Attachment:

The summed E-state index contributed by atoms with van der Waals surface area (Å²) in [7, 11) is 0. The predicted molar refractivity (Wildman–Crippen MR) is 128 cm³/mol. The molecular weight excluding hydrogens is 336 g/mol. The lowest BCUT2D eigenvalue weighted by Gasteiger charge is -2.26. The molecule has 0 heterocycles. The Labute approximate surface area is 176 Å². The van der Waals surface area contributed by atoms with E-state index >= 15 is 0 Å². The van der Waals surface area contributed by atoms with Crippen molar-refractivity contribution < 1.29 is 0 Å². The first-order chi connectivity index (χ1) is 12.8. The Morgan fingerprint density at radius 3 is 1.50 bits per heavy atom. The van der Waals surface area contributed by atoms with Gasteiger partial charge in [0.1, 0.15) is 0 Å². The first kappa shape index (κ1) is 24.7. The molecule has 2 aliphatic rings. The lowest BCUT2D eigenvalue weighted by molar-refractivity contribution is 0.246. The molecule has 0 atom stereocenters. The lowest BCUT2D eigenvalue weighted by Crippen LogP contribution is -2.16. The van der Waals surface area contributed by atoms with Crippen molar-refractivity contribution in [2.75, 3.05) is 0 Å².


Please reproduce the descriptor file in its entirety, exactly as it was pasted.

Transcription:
The summed E-state index contributed by atoms with van der Waals surface area (Å²) in [7, 11) is 0. The predicted molar refractivity (Wildman–Crippen MR) is 128 cm³/mol. The molecular weight excluding hydrogens is 336 g/mol. The lowest BCUT2D eigenvalue weighted by Gasteiger charge is -2.26. The molecule has 0 heterocycles. The Labute approximate surface area is 176 Å². The van der Waals surface area contributed by atoms with E-state index >= 15 is 0 Å². The van der Waals surface area contributed by atoms with Crippen molar-refractivity contribution < 1.29 is 0 Å². The first-order chi connectivity index (χ1) is 12.8. The Morgan fingerprint density at radius 3 is 1.50 bits per heavy atom. The van der Waals surface area contributed by atoms with Gasteiger partial charge in [0.1, 0.15) is 0 Å². The first kappa shape index (κ1) is 24.7. The molecule has 2 aliphatic rings. The lowest BCUT2D eigenvalue weighted by molar-refractivity contribution is 0.246. The molecule has 0 atom stereocenters. The lowest BCUT2D eigenvalue weighted by Crippen LogP contribution is -2.16. The van der Waals surface area contributed by atoms with Crippen molar-refractivity contribution in [2.75, 3.05) is 0 Å².